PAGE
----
“It would be very difficult to go back to not having an attorney available,” Haut said. “It’s become the way I practice. It would be like telling me I can’t have a stethoscope.”

AHEAD grantee Healthy Together, a medical-legal partnership in Washington, D.C., between Children’s National Health System and the Children’s Law Center, has been assisting families since 2002.

Stephen Teach, MD, MPH, chair of pediatrics at Children’s National Health System and principal investigator of the grant, said his interest in legal interventions stemmed from his work in asthma, which is linked to environmental and housing conditions often out of the control of patients and their families. Some mothers have shown him videos of mice in their homes, an environmental trigger of asthma symptoms. While a letter from Teach to the landlord would be ignored, correspondence from a lawyer often prompts swift action.

Such anecdotes are plentiful, but medical-legal partnerships remain understudied, and there is “precious little in the way of real, objective data about their effectiveness,” Teach said. Common metrics and better data—goals of the AHEAD initiative—will better equip partnerships to justify their existence and secure sustainable support, Teach added.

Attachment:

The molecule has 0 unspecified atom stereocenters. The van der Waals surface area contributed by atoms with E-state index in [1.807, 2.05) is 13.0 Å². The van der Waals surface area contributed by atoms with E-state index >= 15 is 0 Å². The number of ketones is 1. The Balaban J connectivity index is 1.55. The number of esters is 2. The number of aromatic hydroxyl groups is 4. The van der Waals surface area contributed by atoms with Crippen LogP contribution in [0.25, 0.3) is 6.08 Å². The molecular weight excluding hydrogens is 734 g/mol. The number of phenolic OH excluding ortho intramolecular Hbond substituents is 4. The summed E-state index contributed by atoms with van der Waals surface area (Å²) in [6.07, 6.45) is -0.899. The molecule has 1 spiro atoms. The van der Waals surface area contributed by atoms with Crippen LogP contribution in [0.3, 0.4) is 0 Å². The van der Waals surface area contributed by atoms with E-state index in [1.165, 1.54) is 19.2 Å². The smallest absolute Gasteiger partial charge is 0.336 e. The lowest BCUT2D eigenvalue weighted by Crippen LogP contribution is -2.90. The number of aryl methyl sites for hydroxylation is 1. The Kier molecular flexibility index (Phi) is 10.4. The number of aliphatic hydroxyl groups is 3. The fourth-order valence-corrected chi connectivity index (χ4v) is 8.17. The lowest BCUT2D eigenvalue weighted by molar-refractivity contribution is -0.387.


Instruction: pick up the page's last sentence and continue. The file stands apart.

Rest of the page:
“The health care system cannot solve the most intractable problems acting alone as doctors and nurses,” Teach said. “We need multidisciplinary efforts that involve everyone.”

Back in Georgia, at least 50 percent of the 360,000 unique patients who come to Children’s Healthcare of Atlanta each year are eligible for legal services, according to Pettignano. HeLP, which is also an AHEAD grantee, had assisted nearly 3,400 patients as of 2014. As is the case at many teaching hospitals with medical-legal partnerships, medical residents and students have the opportunity to work alongside HeLP and witness the health benefits of legal aid firsthand.

“The best way for us to spread this mission is through the learner,” Pettignano said. “Physicians who have been in practice for decades may be skeptical, but students and residents are more focused on the social determinants of health. They realize this is something they need.”

This article originally appeared in print in the October 2015 issue of the AAMC Reporter.